IncomeMax is keeping on top of current financial advice through bulletins from taxation experts, and is working closely with the Department for Work and Pensions, HMRC and local authorities. The team has created a webinar series, called IncomeChat, which has invited “some brilliant benefit experts”, according to Lee, to share expertise and discuss issues.

Lee has dedicated his life's work “to understanding all the technical detail”. The crucial next step is passing that information on to staff who can use it to help customers – whether on calls, via the website or on social media. “Mum makes that easy for me, making sure that everybody reads what they need to read,” he says.

The impact of helping someone access support that they were previously unaware of or unable to access can be huge. Paula tells me about supporting an older woman to claim an extra £18 per week in benefits. “It doesn’t seem like much, but it changed her life,” she says. “She moved back to living near her family and started applying for jobs.”

New routines

Before coronavirus sent everyone into their homes, Paula’s work routine involved staying for an hour after everyone had left the office. She “loves the people”, but the peace and quiet allowed her to “get stuff done”. 

These days, she’s finding that evening peace outdoors. “My husband works in a school and so each night we go for a walk around the grounds when no one is there.” And every morning, Paula gets up at 6.50am and runs on the treadmill for 45 minutes: “I used to walk to work, that was my ‘thing’”.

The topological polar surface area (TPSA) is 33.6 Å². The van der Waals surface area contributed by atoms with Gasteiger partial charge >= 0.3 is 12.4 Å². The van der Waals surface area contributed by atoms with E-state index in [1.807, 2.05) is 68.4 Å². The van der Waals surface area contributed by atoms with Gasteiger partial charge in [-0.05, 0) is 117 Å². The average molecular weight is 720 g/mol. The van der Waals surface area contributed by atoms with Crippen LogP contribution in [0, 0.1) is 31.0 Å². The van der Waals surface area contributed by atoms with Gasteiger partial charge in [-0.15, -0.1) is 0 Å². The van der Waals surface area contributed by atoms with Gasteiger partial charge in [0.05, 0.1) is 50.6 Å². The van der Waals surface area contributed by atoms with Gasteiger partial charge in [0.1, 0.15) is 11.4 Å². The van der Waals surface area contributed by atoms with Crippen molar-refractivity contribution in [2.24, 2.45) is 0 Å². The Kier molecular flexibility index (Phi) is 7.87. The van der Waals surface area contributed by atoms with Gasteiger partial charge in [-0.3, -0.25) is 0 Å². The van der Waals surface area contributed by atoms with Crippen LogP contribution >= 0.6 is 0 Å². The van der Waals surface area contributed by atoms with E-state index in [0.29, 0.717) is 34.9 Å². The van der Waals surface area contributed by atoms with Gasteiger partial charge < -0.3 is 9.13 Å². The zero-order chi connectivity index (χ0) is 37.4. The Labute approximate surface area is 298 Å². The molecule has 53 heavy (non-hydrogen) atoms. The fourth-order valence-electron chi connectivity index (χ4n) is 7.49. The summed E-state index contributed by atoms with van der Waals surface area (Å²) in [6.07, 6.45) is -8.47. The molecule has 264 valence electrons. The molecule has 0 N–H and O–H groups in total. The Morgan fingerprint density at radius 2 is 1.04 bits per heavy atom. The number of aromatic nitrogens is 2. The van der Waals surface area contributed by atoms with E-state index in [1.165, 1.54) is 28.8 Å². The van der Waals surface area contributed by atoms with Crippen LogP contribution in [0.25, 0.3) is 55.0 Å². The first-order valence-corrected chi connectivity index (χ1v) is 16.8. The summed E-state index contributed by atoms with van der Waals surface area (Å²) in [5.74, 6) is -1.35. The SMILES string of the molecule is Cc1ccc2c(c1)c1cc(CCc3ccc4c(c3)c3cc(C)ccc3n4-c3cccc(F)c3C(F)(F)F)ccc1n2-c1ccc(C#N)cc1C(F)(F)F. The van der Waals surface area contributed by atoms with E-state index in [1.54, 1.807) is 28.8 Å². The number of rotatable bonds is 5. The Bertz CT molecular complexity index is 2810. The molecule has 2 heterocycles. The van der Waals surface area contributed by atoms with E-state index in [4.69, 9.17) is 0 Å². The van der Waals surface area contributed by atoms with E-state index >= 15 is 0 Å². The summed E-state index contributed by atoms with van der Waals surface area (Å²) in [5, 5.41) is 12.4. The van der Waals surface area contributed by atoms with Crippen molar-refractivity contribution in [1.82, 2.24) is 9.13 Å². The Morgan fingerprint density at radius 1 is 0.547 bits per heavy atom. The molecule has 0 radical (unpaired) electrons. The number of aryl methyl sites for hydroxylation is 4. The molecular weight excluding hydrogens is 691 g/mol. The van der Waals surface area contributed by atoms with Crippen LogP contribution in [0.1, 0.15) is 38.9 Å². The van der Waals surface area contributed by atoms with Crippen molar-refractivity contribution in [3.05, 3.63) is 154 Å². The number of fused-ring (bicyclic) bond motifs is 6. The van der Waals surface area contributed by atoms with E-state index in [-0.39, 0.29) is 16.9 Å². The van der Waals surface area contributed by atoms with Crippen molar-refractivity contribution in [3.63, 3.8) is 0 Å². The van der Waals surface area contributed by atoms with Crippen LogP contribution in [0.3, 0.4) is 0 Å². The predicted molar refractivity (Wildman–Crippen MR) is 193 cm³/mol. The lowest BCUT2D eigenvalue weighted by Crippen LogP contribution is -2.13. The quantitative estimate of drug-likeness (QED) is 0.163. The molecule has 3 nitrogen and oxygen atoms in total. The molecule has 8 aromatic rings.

The hardest thing is definitely not being able to give your children or grandchildren a cuddle

Professionally, Paula and the team have adapted to most of the recent shifts relatively easily. But personally, there’s one thing she can’t get used to: not seeing her loved ones. “We’re very family-orientated,” says the mother of two. “The hardest thing is definitely not being able to give your children or grandchildren a cuddle – I’d say everyone probably feels like that!”

Above: Lee and Paula pictured at the 2019 WISE100 awards ceremony last November, on hearing the announcement of Paula winning the 'Anchor-Woman' award.

The Healey family bond was evident at last November’s WISE100 awards ceremony, where both mother and son were visibly emotional as they stepped onto the stage to accept Paula’s award together. At the time, Lee described his mum’s win as “incredible, inspiring and deserved”.

The current situation for the IncomeMax team, as for all of us, may be rather different now. But Lee, who’s up for the leadership prize himself in this year’s SE100 Social Business Awards, remains quick to highlight Paula’s fundamental role in keeping things ticking over. “Whether it's virtual or in any office – she's amazing.”


Key figures: IncomeMax

  • Year founded: 2009
  • Legal structure: Community interest company
  • What it does: Maximises family incomes by helping people access unclaimed benefits and helping to reduce debt and household bills  
  • Primary business market: Vulnerable / low-income households
  • Business model: Funded by charities and corporates (including EDF Energy, SSE, Agility Eco, British Gas Energy Trust, Vanquis Bank & Nationwide Building Society)  
  • Region: UK-wide
  • Turnover: £1m (2019)
  • Key social impact metrics: To date, has supported 80,000 low income families and found over £20m of unclaimed income for customers


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Header photo: A workshop at IncomeMax offices, pre-lockdown (credit: IncomeMax).